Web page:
‘I face sexism on a daily basis’ – Medical student calls for behaviour to be addressed

A student studying medicine has said she experiences sexist interactions from patients on a “regular basisand has called for more to be done to tackle this kind of behaviour in the workplace.

Upha Barclay is four months away from graduating medical school and becoming a doctor. She said patients often make her job “difficult” and she has learnt to get used to feeling “uncomfortable” in her work place.

 “Patients will comment on the way I look, my body, my name. They sexualise me in a way, that is completely normalised.”

Ms. Barclay claimed this kind of behaviour is generally accepted: “It’s very much part of the culture of being a medical student. It is seen as part of the process.”

Particularly, when dealing with older people, she said she is often assumed to be a nurse instead of a doctor.

“Sexism from younger patients towards me is very rare, but I have found the older they are, the more common it is for them to say something inappropriate about the way I look. Sometimes they assume I am a nurse and not a doctor just because I am a woman.”

Upha Barclay, who will graduate as a Doctor in four months time

A recent article in the British Medical Journal exposed the reality of being a female doctor in the NHS. The article is based on a survey from 2022 which found more that 91% of female doctors in the UK have experienced sexism at work.

Women who took part in the survey reported that they suffer patronising comments, are being judged on their appearance, can be overlooked in their career progression or are ignored by patients and other doctors in favour of their male colleagues.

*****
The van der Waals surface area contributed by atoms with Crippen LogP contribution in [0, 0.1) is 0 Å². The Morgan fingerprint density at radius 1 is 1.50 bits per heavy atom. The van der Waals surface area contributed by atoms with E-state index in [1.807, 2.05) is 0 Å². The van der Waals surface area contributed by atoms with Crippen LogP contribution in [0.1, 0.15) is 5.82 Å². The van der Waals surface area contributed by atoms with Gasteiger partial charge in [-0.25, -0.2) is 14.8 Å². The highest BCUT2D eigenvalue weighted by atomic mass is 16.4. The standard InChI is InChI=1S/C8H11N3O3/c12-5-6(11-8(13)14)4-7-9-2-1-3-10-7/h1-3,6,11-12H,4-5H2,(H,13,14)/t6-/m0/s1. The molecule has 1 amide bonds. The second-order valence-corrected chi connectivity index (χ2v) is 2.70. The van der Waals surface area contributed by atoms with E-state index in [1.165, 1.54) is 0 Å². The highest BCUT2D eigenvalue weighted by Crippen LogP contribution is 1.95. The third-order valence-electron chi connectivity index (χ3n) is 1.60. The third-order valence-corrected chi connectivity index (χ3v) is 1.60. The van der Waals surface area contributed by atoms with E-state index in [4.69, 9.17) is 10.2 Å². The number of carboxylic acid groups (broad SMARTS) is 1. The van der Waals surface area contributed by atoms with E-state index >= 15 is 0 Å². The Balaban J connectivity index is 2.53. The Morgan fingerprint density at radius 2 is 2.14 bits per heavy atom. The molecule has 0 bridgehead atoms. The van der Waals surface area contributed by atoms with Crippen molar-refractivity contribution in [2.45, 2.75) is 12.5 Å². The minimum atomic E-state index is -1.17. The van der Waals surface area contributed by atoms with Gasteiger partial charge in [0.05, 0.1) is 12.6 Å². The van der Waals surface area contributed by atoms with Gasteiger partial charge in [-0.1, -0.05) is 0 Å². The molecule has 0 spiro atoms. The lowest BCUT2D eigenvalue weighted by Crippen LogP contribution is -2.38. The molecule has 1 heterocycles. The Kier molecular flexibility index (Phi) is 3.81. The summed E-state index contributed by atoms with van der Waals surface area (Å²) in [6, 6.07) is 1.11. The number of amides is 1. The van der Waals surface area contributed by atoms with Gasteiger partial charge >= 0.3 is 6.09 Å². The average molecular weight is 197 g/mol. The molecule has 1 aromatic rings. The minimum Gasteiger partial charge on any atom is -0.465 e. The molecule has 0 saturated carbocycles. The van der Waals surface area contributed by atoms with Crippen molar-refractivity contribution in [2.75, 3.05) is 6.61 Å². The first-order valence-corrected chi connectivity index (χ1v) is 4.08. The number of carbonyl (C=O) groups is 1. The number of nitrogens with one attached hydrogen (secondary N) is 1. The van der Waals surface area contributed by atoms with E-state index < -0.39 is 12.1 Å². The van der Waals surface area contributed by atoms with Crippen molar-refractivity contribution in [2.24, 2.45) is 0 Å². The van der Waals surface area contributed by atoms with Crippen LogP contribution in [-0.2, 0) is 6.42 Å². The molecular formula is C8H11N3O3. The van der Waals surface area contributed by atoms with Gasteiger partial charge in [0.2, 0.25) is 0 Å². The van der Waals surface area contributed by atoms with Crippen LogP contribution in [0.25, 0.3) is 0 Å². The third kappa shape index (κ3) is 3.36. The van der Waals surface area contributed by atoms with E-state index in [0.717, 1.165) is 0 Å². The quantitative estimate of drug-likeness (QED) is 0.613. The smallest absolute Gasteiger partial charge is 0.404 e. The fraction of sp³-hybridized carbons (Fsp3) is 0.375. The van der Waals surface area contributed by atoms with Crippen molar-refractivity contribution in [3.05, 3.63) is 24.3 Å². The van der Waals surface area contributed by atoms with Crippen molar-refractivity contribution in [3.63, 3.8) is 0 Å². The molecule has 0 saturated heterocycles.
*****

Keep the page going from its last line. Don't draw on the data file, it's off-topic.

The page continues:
The survey found that:

Working on the wards

  • 70% of women respondents felt that their clinical ability had been doubted by patients because of their gender, compared to 4% of male respondents.

Sexual harassment

  • 31% of women experienced unwanted physical conduct in their workplace
  • 56% of women respondents received unwanted verbal conduct related to their gender

Reporting sexist behaviours and sexual harassment

  • 42% of all respondents who witnessed or experienced an issue relating to sexism felt they couldn’t report it

Respondents of all genders said they felt there was an issue of sexism in the medical profession.

Thomas Murray, who is a fourth year medical student said “men and women live different realities.”

Thomas Murray, Medical student

Mr Murray suggested that more steps need to be taken to make it easier to report sexism and support female doctors.

“Things need to change, like being able to report sexism should be easier and more common place. More awareness that sexism is such a big problem within the medical profession.”

A Welsh Government spokesperson, said: “Any form of prejudice or discrimination is entirely unacceptable and we take these matters very seriously. We continue to work with the NHS to tackle all forms of discrimination and expect all NHS Wales staff to be treated with dignity and respect.

Cardiff University said they were unable to comment at this time.